Over the past couple of weeks, I have caught a few minutes of Oprah’s Life Class featuring Iyanla Vanzant as the resident “expert”. Oprah and Iyanla team up to give people advice and tips on how to overcome negative emotions, have difficult conversations and so on; all in an effort to live a more full life, or as Oprah puts it “your best life”.
While I love the idea of two Black women who have worked hard to build their platforms and uplift other women, there is a small nudging voice in the back of my head that is questioning the wisdom in this particular pairing.
First of, all let me say that I have a great deal of love and respect for Oprah Winfrey because of what she has accomplished and because of her ability to continue to raise the bar and hold herself to a high level of conduct. I also have a very deep connection with Iyanla Vanzant because I can still remember reading her book “In The Mean Time”, about 11 or 12 years ago and being so encouraged and inspired by her words at a time when my life was in utter turmoil. I even read her book “Yesterday, I Cried” which was also a very moving and inspirational look into her life.
Around 2001 and 2002, Iyanla’s star was really shining bright. It was around this time that she made regular appearances on the Oprah show as a relationship “expert” and at the time, I believe she herself was married to her third or fourth husband. Soon after that, Iyanla had her own show but sadly, it was over after just one season. This is where it seems Iyanla’s life started on a downward spiral and she seemed to disappear…
Until recently, we did not hear much about Iyanla, with the exception of brief appearances in different places. Iyanla reappeared in 2011 with a new book, “Peace from Broken Pieces” and an onstage conversation with Oprah Winfrey about her sudden departure from the Oprah Show all those years ago.
I read the book and it left me feeling unsettled. Having read prior books by Iyanla, I felt that this latest book did not flow smoothly through Iyanla’s life experiences, with brief stops to impart some wisdom, the way that her other books did. This latest book, to me , felt like she had started to write about her experience before she had fully processed it and reflected on it. Her daughter had died of cancer and her husband had left her and to top it all off, she had lost every penny that she had earned through her books and television appearances.
While watching Iyanla’s “difficult conversation,” as they called it, with Oprah, I could not help but observe that there still appeared to be a lot of denial and justification on both of the women’s sides. I felt that they both wanted to resolve the conflict but also wanted to withhold information about what they were really thinking and feeling when the “drama” went down over ten years ago.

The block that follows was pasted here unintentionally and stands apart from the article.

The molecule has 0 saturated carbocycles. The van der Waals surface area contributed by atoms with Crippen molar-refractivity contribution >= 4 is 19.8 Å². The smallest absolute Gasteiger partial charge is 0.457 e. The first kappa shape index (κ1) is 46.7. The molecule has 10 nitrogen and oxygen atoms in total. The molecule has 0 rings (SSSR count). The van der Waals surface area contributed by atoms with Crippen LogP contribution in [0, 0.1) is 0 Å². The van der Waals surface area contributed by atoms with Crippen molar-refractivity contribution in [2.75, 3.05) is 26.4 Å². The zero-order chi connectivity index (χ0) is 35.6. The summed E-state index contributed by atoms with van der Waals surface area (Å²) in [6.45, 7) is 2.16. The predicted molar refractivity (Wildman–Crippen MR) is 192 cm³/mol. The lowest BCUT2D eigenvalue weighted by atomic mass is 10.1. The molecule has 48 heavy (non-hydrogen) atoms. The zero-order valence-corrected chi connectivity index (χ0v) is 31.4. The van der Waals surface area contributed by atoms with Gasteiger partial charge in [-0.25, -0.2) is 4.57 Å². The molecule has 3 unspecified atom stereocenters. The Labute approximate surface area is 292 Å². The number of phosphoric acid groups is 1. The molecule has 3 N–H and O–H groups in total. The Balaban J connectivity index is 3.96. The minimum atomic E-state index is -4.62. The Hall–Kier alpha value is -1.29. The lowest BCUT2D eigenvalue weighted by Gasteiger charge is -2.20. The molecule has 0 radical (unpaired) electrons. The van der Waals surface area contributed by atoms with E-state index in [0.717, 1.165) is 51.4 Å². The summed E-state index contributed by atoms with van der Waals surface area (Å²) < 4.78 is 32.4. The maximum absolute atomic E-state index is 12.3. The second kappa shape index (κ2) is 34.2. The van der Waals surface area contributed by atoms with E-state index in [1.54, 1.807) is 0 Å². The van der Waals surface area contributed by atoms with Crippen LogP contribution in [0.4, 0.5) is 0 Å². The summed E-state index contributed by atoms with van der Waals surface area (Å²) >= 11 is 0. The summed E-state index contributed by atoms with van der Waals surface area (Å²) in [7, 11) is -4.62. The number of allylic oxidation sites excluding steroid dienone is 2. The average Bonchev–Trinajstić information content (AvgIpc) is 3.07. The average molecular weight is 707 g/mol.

I really love stories of redemption or perseverance and then finally, triumph, so over the years I have been peripherally aware of Iyanla’s challenges, ranging from the dissolution of yet another marriage, her show ending and then her beloved daughter passing away. I waited to see her push through, then re-emerge having picked herself up and dusted herself off and standing up and proclaiming victory, in the famous words of Maya Angelou, “And still I rise”.
Considering how high of a regard I held Iyanla Vanzant in, I am somewhat disappointed in how she has re-emerged. I still feel like she has some soul work to do; I feel she has some healing, processing and evolving to do before she can then sit with the “masters”. It’s actually difficult for me to say that about Iyanla because there is no doubt in my mind that she is anointed with an ability to see beyond what most people can see and she has the God-given ability to encourage, inspire and even teach, also beyond what most people are capable of.
I am however mindful that being on Oprah’s Life Class is a way for Iyanla to feed herself and those that depend on her. I am also aware that when we wait to be “ready”, sometimes we can wait forever, so I applaud Iyanla for her courage to step out and do her “work” even when many are skeptical and doubtful about her. I applaud Oprah Winfrey for graciously giving Iyanla another opportunity and setting aside her ego. What I admire about both women, is that they face their trials and tribulations in the public eye but they continue to live by example, always pushing through and refusing to succumb to failure and negativity.
All things being said, I believe that what Iyanla is doing is helping people to the best of her ability and no one can ever be faulted for that. I believe that her calling is doing the work that she is doing and few people have the courage and strength to operate on just that. Most of us go out and work “safe” jobs and never dare to explore what life would be like if we stepped out on faith and used our unique gifts and talents to serve others.
I wish both Oprah and Iyanla well and I look forward to seeing positive and uplifting work from both of them.
Nomalanga helps Black Women thrive in their lives and careers. She is a Social Commentator, an Editor at Your Black World , Assistant Professor of Professional Studies and the reigning Mrs Botswana. Visit Nomalanga’s blog at successfulblackwoman.com